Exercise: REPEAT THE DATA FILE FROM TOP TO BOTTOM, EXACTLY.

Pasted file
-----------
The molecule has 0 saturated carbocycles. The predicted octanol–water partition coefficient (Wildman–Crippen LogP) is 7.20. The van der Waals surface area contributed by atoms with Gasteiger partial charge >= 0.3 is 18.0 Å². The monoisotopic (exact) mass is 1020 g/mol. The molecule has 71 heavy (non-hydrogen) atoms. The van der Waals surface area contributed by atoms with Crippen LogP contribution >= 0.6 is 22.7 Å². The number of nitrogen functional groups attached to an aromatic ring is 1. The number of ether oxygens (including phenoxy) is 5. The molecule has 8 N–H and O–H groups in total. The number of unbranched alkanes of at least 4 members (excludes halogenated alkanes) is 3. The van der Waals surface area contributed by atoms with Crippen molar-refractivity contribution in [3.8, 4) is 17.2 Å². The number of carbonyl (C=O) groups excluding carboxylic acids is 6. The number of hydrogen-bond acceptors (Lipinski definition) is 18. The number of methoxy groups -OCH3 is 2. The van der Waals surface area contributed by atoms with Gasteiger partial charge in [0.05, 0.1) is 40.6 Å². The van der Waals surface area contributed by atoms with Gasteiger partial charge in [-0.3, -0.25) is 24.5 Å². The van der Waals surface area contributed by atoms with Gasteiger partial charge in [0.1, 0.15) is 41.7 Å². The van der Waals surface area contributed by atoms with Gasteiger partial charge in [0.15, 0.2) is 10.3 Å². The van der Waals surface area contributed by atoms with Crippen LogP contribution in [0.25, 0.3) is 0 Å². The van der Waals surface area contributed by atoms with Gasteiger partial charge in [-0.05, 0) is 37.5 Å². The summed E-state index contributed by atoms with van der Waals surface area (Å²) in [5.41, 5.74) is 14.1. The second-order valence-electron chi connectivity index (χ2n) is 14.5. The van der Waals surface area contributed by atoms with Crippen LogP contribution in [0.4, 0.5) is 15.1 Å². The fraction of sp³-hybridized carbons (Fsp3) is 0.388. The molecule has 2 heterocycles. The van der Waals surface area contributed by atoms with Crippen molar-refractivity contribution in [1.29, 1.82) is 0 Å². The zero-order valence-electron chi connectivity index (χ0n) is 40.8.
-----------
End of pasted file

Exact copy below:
The molecule has 0 saturated carbocycles. The predicted octanol–water partition coefficient (Wildman–Crippen LogP) is 7.20. The van der Waals surface area contributed by atoms with Gasteiger partial charge >= 0.3 is 18.0 Å². The monoisotopic (exact) mass is 1020 g/mol. The molecule has 71 heavy (non-hydrogen) atoms. The van der Waals surface area contributed by atoms with Crippen LogP contribution >= 0.6 is 22.7 Å². The number of nitrogen functional groups attached to an aromatic ring is 1. The number of ether oxygens (including phenoxy) is 5. The molecule has 8 N–H and O–H groups in total. The number of unbranched alkanes of at least 4 members (excludes halogenated alkanes) is 3. The van der Waals surface area contributed by atoms with Crippen molar-refractivity contribution in [3.8, 4) is 17.2 Å². The number of carbonyl (C=O) groups excluding carboxylic acids is 6. The number of hydrogen-bond acceptors (Lipinski definition) is 18. The number of methoxy groups -OCH3 is 2. The van der Waals surface area contributed by atoms with Gasteiger partial charge in [0.05, 0.1) is 40.6 Å². The van der Waals surface area contributed by atoms with Gasteiger partial charge in [-0.3, -0.25) is 24.5 Å². The van der Waals surface area contributed by atoms with Gasteiger partial charge in [0.1, 0.15) is 41.7 Å². The van der Waals surface area contributed by atoms with Gasteiger partial charge in [0.15, 0.2) is 10.3 Å². The van der Waals surface area contributed by atoms with Crippen LogP contribution in [0.25, 0.3) is 0 Å². The van der Waals surface area contributed by atoms with Gasteiger partial charge in [-0.05, 0) is 37.5 Å². The summed E-state index contributed by atoms with van der Waals surface area (Å²) in [5.41, 5.74) is 14.1. The second-order valence-electron chi connectivity index (χ2n) is 14.5. The van der Waals surface area contributed by atoms with Crippen LogP contribution in [0.4, 0.5) is 15.1 Å². The fraction of sp³-hybridized carbons (Fsp3) is 0.388. The molecule has 2 heterocycles. The van der Waals surface area contributed by atoms with Crippen molar-refractivity contribution in [1.29, 1.82) is 0 Å². The zero-order valence-electron chi connectivity index (χ0n) is 40.8.